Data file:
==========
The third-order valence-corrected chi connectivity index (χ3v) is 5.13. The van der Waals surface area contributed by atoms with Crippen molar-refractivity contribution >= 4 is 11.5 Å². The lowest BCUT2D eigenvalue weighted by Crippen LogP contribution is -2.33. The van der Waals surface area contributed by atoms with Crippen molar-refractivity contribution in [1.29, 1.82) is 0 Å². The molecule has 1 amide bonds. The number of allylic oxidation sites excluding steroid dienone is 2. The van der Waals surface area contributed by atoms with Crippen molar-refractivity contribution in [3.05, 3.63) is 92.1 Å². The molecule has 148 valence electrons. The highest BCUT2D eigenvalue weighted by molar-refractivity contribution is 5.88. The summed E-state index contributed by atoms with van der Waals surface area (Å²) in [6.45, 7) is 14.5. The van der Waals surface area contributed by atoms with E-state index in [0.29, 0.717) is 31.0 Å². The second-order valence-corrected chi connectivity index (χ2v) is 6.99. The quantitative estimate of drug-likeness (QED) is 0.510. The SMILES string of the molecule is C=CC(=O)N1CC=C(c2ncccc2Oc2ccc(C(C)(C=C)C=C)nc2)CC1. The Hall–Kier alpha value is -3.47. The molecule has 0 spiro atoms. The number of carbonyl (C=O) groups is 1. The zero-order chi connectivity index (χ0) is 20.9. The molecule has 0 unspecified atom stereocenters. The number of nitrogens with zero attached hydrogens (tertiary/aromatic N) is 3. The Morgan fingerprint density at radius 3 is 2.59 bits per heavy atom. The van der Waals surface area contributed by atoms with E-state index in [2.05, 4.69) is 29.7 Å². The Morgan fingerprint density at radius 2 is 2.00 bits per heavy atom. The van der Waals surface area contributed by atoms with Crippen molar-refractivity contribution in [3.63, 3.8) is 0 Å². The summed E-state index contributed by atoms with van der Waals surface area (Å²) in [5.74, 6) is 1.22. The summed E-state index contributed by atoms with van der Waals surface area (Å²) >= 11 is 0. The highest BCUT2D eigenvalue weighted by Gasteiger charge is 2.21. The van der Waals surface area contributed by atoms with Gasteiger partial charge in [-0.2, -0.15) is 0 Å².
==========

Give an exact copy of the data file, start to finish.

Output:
The third-order valence-corrected chi connectivity index (χ3v) is 5.13. The van der Waals surface area contributed by atoms with Crippen molar-refractivity contribution >= 4 is 11.5 Å². The lowest BCUT2D eigenvalue weighted by Crippen LogP contribution is -2.33. The van der Waals surface area contributed by atoms with Crippen molar-refractivity contribution in [1.29, 1.82) is 0 Å². The molecule has 1 amide bonds. The number of allylic oxidation sites excluding steroid dienone is 2. The van der Waals surface area contributed by atoms with Crippen molar-refractivity contribution in [3.05, 3.63) is 92.1 Å². The molecule has 148 valence electrons. The highest BCUT2D eigenvalue weighted by molar-refractivity contribution is 5.88. The summed E-state index contributed by atoms with van der Waals surface area (Å²) in [6.45, 7) is 14.5. The van der Waals surface area contributed by atoms with E-state index in [0.29, 0.717) is 31.0 Å². The second-order valence-corrected chi connectivity index (χ2v) is 6.99. The quantitative estimate of drug-likeness (QED) is 0.510. The SMILES string of the molecule is C=CC(=O)N1CC=C(c2ncccc2Oc2ccc(C(C)(C=C)C=C)nc2)CC1. The Hall–Kier alpha value is -3.47. The molecule has 0 spiro atoms. The number of carbonyl (C=O) groups is 1. The zero-order chi connectivity index (χ0) is 20.9. The molecule has 0 unspecified atom stereocenters. The number of nitrogens with zero attached hydrogens (tertiary/aromatic N) is 3. The Morgan fingerprint density at radius 3 is 2.59 bits per heavy atom. The van der Waals surface area contributed by atoms with E-state index in [2.05, 4.69) is 29.7 Å². The Morgan fingerprint density at radius 2 is 2.00 bits per heavy atom. The van der Waals surface area contributed by atoms with Crippen molar-refractivity contribution in [3.63, 3.8) is 0 Å². The summed E-state index contributed by atoms with van der Waals surface area (Å²) in [5.74, 6) is 1.22. The summed E-state index contributed by atoms with van der Waals surface area (Å²) >= 11 is 0. The highest BCUT2D eigenvalue weighted by Gasteiger charge is 2.21. The van der Waals surface area contributed by atoms with Gasteiger partial charge in [-0.2, -0.15) is 0 Å².